European airline consolidation set to continue at pace

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Airline consolidation will carry on in Europe and other carriers’ are at risk of liquidation due to pressure on costs as the market continues to prove challenging, delegates heard today at Routes Europe in Hannover, Germany.

The panel debate on consolidation and competition in Europe included senior decision-makers from the likes of easyJet, Eurowings, Austrian Airlines, and Vienna Airport.

easyJet’s head of network, Bence Szabo was frank in his assessment of the marketplace: “The strong are getting stronger and the weak are getting weaker,” he explained. “Growth has been strong over the last few years and that’s putting intense pressure on yields.”

Earlier this year, Ryanair boss Michael O’Leary forecasted that only five airline groups will exist in the future – IAG, Air France KLM Group, Ryanair, Lufthansa Group and easyJet.

Panellists were not sure it would be so low due to the differing markets and cultures that exist in Europe but they all agreed there would be more consolidation in the market in the future.

Austrian Airlines senior director of network management, Alexandra Goldschmidt believes that there will be ongoing consolidation. “Consolidation will pick up pace as there is going to be say seven to 10 groups. It will continue until we have a healthier level for the customers, airports and airlines.”

Eurowings vice president of network management and airport relations, Heiko Reitz agreed there would be more consolidation but not as low as five like in the US market. “The US is one market. Europe is several markets so there will be several players,” he said.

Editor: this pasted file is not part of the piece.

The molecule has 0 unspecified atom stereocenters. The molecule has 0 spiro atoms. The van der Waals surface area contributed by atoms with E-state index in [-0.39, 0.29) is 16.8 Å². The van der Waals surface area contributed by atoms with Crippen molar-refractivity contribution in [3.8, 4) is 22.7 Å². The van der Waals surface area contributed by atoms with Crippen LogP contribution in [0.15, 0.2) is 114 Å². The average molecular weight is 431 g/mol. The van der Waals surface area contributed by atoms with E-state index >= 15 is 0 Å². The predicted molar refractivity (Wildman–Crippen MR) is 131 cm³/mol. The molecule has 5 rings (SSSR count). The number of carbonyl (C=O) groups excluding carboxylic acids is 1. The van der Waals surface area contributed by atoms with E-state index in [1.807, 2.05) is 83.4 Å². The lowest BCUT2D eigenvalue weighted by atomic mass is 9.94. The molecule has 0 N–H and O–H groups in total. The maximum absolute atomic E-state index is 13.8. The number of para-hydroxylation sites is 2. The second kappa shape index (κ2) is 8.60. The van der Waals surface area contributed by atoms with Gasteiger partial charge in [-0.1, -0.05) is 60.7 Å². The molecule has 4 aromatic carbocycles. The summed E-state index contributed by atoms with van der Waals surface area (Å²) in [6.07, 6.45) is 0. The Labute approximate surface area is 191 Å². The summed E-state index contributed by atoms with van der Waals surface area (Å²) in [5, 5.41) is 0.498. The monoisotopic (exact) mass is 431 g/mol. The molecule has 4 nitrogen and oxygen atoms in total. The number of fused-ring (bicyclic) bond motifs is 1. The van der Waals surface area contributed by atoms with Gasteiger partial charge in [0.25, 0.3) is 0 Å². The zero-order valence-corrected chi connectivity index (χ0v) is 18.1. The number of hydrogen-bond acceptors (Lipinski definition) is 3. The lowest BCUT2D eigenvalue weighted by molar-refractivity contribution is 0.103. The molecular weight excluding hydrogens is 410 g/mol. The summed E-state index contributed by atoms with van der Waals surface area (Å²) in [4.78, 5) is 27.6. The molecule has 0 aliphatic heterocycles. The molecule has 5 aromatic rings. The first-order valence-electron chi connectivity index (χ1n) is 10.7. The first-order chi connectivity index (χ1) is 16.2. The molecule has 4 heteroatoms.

Reitz added: “Europe is going to look really different in five years’ time and consolidation is going to pick and be even faster and we will see something.”

easyJet pulled out the deal to takeover Alitalia as Szabo said the acquisition “did not make sense”. He noted how the LCC had a history of growth through acquisitions and added that that some sale today in the industry were “fire sales”.

“EasyJet continues its strategy of ensuring it can be number one or two in the bases from which it operates. “Going into a market, it’s about doing it well and doing it big,” he said.

Vienna Airport has seen much upheaval in the recent years’ and strong growth after the demise of Air Berlin and Niki, which is now Lauda and owned by Ryanair, but that capacity has been taken and competition has been fierce and growth strong.

The airport’s vice president of aviation marketing and business development, Belina Neumann said: “It has been the craziest 18 months I have seen in terms of competition and growth with airlines coming in.”

She said prior to that Vienna’s low-cost competition share was low but that has ramped up with the expansion of Wizz Air, Lauda and other airlines who have entered the market. “Now, we are watching to see who will be the number two after Austrian Airlines,” she added.

Neumann cited one example of where the airport has five airlines operating on one route as LCCs have flooded Vienna with capacity.

Delegates also heard how ATC strikes across Europe have had a big impact on operations of airlines on the European continent and they all agreed that is the biggest issue that is constraining growth and is heavily impacting costs.

Goldschmidt said: “We cannot grow as we want as we have to have stand-by aircraft due to the ATC issues. ATC is the first issue that needs to be solved, renewed and improved.” She added: “There are growth opportunities that we cannot step into due to infrastructure issues with ATC issues.”